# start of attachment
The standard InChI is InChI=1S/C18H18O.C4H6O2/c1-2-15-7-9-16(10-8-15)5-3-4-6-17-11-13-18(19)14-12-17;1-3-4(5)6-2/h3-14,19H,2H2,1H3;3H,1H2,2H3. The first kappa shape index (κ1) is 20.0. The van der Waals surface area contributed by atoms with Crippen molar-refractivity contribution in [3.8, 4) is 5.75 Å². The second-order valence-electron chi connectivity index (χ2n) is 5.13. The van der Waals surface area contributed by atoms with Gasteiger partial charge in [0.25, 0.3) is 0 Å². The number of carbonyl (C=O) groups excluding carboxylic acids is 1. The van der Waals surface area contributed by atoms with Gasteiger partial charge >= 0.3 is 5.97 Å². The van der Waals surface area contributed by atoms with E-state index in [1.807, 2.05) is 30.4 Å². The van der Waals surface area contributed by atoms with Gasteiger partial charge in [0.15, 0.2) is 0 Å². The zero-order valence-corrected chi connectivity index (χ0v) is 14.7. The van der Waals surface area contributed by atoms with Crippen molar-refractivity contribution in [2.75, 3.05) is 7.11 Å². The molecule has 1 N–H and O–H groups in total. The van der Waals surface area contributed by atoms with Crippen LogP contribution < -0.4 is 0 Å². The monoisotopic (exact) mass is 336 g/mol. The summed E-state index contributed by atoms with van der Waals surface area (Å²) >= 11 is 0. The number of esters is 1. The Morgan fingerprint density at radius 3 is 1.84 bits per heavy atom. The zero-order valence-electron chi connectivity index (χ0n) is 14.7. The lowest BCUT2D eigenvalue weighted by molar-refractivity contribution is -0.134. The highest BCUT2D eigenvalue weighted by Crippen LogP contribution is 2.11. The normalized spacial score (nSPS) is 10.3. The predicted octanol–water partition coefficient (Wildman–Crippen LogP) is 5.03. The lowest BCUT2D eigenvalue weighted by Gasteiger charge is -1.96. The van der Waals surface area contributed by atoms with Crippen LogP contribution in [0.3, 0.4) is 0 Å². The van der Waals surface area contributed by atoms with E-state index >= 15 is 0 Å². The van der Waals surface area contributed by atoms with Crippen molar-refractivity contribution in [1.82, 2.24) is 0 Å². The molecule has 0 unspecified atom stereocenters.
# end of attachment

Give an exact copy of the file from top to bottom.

The standard InChI is InChI=1S/C18H18O.C4H6O2/c1-2-15-7-9-16(10-8-15)5-3-4-6-17-11-13-18(19)14-12-17;1-3-4(5)6-2/h3-14,19H,2H2,1H3;3H,1H2,2H3. The first kappa shape index (κ1) is 20.0. The van der Waals surface area contributed by atoms with Crippen molar-refractivity contribution in [3.8, 4) is 5.75 Å². The second-order valence-electron chi connectivity index (χ2n) is 5.13. The van der Waals surface area contributed by atoms with Gasteiger partial charge in [0.25, 0.3) is 0 Å². The number of carbonyl (C=O) groups excluding carboxylic acids is 1. The van der Waals surface area contributed by atoms with Gasteiger partial charge >= 0.3 is 5.97 Å². The van der Waals surface area contributed by atoms with E-state index in [1.807, 2.05) is 30.4 Å². The van der Waals surface area contributed by atoms with Gasteiger partial charge in [0.15, 0.2) is 0 Å². The zero-order valence-corrected chi connectivity index (χ0v) is 14.7. The van der Waals surface area contributed by atoms with Crippen molar-refractivity contribution in [2.75, 3.05) is 7.11 Å². The molecule has 1 N–H and O–H groups in total. The van der Waals surface area contributed by atoms with Crippen LogP contribution < -0.4 is 0 Å². The monoisotopic (exact) mass is 336 g/mol. The summed E-state index contributed by atoms with van der Waals surface area (Å²) >= 11 is 0. The number of esters is 1. The Morgan fingerprint density at radius 3 is 1.84 bits per heavy atom. The zero-order valence-electron chi connectivity index (χ0n) is 14.7. The lowest BCUT2D eigenvalue weighted by molar-refractivity contribution is -0.134. The highest BCUT2D eigenvalue weighted by Crippen LogP contribution is 2.11. The normalized spacial score (nSPS) is 10.3. The predicted octanol–water partition coefficient (Wildman–Crippen LogP) is 5.03. The lowest BCUT2D eigenvalue weighted by Gasteiger charge is -1.96. The van der Waals surface area contributed by atoms with Crippen LogP contribution in [0.3, 0.4) is 0 Å². The van der Waals surface area contributed by atoms with E-state index >= 15 is 0 Å². The van der Waals surface area contributed by atoms with Crippen molar-refractivity contribution in [1.82, 2.24) is 0 Å². The molecule has 0 unspecified atom stereocenters.